Levelling Up

My Top Mindfulness Practice: Meta-living

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This article is roughly a 5 minute read.

I read Ultralearning a book written by Scott Young, an alumni from the University of Manitoba. I'll write an in depth summary of the book, but for now, there's one idea I'd like to discuss here.  It's 'meta-learning'.  

Meta-learning is where you first study good techniques to learn what you intend to learn, before you dive into the topic. Essentially learning how to learn.  This is a profoundly helpful tool that we'll discuss in another post, but it's the 'meta' part that stood out for me.

What is 'meta'? How am I able to add it to a word and suddenly it becomes so much cooler? Here's a definition: denoting a change of position or condition. When used as an adjective: self-referential.

This idea of 'meta-something' struck chord because it reminded me of a technique I discovered at a young age that I've carried with me throughout life. It has essentially allowed me to improve any  moment I find myself in. Here's what it boils down to:

Picture your future self, looking back on the current situation and ask "How would I want my future self to remember this moment"

For this to work you have to internalize the idea that you are the author of your story.  You have the ability to make of the moment anything you want of it. If you don't like the story you're in, change it. You are in total control of how you react to every situation. Don't think too much, just accept this....You are in control of how you react to every situation, therefore you are in control of every situation.

So now you have an idea of how you want your future self to remember the present moment.  All you have to do now is take steps to ensure that the way you think and act in the moment leads to the desired 'memory'.

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Have I done a good job of describing this technique? In the same way that Scott Young describes meta-learning as pausing the act of learning to first decide how to learn the material, then jump back into learning the thing.  Meta-living requires you to pause the moment, figure out how you want things to turn out, return to the moment and try to make it play out the way you want it to.  Earlier we saw that 'meta' meant self-referential.  Meta-living is the ultimate expression of the self-referential concept.  Your future self is informing your present self.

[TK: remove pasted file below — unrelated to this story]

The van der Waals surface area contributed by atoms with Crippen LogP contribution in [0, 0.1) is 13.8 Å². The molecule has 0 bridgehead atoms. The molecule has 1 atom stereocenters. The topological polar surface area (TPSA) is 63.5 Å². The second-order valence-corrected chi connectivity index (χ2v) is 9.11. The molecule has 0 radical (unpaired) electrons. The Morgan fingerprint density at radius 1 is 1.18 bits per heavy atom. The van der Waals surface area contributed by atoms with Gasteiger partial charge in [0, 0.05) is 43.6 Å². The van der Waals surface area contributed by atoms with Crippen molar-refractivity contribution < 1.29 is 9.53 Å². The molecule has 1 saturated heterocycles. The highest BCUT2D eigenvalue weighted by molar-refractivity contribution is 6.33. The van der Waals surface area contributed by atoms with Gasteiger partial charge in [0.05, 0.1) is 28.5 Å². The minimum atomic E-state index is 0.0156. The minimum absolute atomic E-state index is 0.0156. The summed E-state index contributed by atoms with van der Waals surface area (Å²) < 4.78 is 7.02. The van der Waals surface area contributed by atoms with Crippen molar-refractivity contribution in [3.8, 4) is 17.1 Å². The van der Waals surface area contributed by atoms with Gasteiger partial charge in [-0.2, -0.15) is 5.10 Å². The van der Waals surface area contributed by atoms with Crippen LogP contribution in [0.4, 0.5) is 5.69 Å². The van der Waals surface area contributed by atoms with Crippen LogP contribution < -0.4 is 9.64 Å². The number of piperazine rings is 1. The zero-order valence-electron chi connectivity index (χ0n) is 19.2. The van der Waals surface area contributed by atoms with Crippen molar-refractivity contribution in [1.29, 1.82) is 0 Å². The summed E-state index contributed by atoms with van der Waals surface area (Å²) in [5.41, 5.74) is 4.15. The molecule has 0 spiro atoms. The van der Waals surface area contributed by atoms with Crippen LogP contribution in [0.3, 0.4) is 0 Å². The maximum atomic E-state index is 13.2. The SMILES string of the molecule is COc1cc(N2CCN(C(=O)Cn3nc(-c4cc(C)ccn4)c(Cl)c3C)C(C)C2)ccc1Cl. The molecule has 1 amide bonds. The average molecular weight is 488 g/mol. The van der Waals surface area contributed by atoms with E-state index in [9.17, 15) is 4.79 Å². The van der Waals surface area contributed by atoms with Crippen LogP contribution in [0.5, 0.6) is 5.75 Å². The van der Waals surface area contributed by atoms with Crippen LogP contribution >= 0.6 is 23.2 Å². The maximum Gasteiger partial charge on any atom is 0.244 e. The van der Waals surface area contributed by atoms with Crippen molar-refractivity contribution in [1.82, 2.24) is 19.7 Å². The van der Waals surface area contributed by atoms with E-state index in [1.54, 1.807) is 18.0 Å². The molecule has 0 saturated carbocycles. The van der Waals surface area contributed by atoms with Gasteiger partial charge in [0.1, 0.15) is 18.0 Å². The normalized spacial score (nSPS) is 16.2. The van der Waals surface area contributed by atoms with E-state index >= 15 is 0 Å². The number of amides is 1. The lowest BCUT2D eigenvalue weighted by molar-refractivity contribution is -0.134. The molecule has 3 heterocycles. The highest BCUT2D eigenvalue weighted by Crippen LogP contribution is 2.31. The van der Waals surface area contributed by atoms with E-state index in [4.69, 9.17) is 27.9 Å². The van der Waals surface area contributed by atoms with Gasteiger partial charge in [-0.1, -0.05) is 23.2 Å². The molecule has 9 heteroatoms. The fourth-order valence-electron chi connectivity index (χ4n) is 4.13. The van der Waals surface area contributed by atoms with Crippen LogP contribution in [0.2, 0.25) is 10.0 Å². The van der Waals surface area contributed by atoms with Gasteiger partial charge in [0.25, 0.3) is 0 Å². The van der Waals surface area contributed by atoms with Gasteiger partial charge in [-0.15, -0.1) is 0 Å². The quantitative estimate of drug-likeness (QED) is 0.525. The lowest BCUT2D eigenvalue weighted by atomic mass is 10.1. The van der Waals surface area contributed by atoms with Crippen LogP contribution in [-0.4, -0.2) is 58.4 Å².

Pausing the moment and accessing how you feel is known as mindfulness. Mindfulness is the practice of purposely bringing one's attention in the present moment without judgment, a skill one develops through meditation or other training.

What I propose to do is take this idea of mindfulness in a bit of a different direction.  Instead of assessing how I’m feeling in the moment, I like to figure out how I'd like my future self to feel about the moment and then take actions to get me there.  Either though physical actions or by encouraging mental shifts to see the moment in a different light.

This way of approaching mindfulness is easier for me to do because it is action focused. At the end of the exercise I have something that I can implement.

Here's how to develop the skill of  'Meta-living'.

Asking questions that remove yourself from the situation:

  • How would this look like if it were easy? (a Tim Ferriss technique)
  • How do I want my future self to remember this moment?
  • Am I doing what I really want to be doing right now?
  • Will my future self thank me if I do this?

So that's it, Superpower #1: Meta-Living. What do you think? Useful? Something you'd be willing to give a go? Do you do something similar but different? Send me a message and let me know.

If you're here for the insights you can stop reading here .  If you'd like to stick around for story time, then continue  and I'll share how I came across this superpower...

I was at band camp. I know, such profoundness learned during junior high at band camp, it's a let down. I'm sorry. But it is what it is. Here's the story in a nutshell...